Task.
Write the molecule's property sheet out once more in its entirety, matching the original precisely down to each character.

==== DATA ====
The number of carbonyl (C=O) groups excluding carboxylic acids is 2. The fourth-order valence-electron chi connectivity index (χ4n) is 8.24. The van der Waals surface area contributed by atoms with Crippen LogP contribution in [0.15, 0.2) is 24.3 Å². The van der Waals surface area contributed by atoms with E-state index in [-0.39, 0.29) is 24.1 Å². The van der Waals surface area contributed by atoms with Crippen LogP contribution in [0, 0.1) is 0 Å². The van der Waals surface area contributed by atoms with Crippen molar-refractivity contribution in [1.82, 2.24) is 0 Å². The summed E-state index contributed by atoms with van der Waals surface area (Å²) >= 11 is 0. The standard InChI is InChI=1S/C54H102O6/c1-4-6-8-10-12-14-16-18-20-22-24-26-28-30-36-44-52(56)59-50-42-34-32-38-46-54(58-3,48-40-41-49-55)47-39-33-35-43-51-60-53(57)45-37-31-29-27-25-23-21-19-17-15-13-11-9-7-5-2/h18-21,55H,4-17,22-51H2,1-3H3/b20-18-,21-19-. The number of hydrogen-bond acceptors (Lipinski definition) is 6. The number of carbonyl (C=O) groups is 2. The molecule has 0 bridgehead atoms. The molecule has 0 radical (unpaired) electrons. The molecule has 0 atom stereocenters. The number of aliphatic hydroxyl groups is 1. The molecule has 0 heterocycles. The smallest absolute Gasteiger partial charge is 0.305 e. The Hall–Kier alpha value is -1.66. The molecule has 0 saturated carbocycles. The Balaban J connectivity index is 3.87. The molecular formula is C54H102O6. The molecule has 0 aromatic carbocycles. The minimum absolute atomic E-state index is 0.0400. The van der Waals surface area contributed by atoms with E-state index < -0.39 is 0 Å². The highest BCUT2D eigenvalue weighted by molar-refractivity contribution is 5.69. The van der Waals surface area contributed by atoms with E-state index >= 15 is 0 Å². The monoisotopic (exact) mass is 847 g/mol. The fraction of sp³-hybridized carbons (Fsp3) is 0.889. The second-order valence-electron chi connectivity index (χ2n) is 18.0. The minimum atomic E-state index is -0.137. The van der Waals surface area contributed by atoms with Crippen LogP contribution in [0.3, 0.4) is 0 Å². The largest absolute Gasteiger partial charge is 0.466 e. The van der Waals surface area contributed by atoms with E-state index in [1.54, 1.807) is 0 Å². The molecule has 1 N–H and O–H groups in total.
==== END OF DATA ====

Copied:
The number of carbonyl (C=O) groups excluding carboxylic acids is 2. The fourth-order valence-electron chi connectivity index (χ4n) is 8.24. The van der Waals surface area contributed by atoms with Crippen LogP contribution in [0.15, 0.2) is 24.3 Å². The van der Waals surface area contributed by atoms with E-state index in [-0.39, 0.29) is 24.1 Å². The van der Waals surface area contributed by atoms with Crippen LogP contribution in [0, 0.1) is 0 Å². The van der Waals surface area contributed by atoms with Crippen molar-refractivity contribution in [1.82, 2.24) is 0 Å². The summed E-state index contributed by atoms with van der Waals surface area (Å²) >= 11 is 0. The standard InChI is InChI=1S/C54H102O6/c1-4-6-8-10-12-14-16-18-20-22-24-26-28-30-36-44-52(56)59-50-42-34-32-38-46-54(58-3,48-40-41-49-55)47-39-33-35-43-51-60-53(57)45-37-31-29-27-25-23-21-19-17-15-13-11-9-7-5-2/h18-21,55H,4-17,22-51H2,1-3H3/b20-18-,21-19-. The number of hydrogen-bond acceptors (Lipinski definition) is 6. The number of carbonyl (C=O) groups is 2. The molecule has 0 bridgehead atoms. The molecule has 0 radical (unpaired) electrons. The molecule has 0 atom stereocenters. The number of aliphatic hydroxyl groups is 1. The molecule has 0 heterocycles. The smallest absolute Gasteiger partial charge is 0.305 e. The Hall–Kier alpha value is -1.66. The molecule has 0 saturated carbocycles. The Balaban J connectivity index is 3.87. The molecular formula is C54H102O6. The molecule has 0 aromatic carbocycles. The minimum absolute atomic E-state index is 0.0400. The van der Waals surface area contributed by atoms with E-state index < -0.39 is 0 Å². The highest BCUT2D eigenvalue weighted by molar-refractivity contribution is 5.69. The van der Waals surface area contributed by atoms with E-state index >= 15 is 0 Å². The monoisotopic (exact) mass is 847 g/mol. The fraction of sp³-hybridized carbons (Fsp3) is 0.889. The second-order valence-electron chi connectivity index (χ2n) is 18.0. The minimum atomic E-state index is -0.137. The van der Waals surface area contributed by atoms with Crippen LogP contribution in [0.3, 0.4) is 0 Å². The largest absolute Gasteiger partial charge is 0.466 e. The van der Waals surface area contributed by atoms with E-state index in [1.54, 1.807) is 0 Å². The molecule has 1 N–H and O–H groups in total.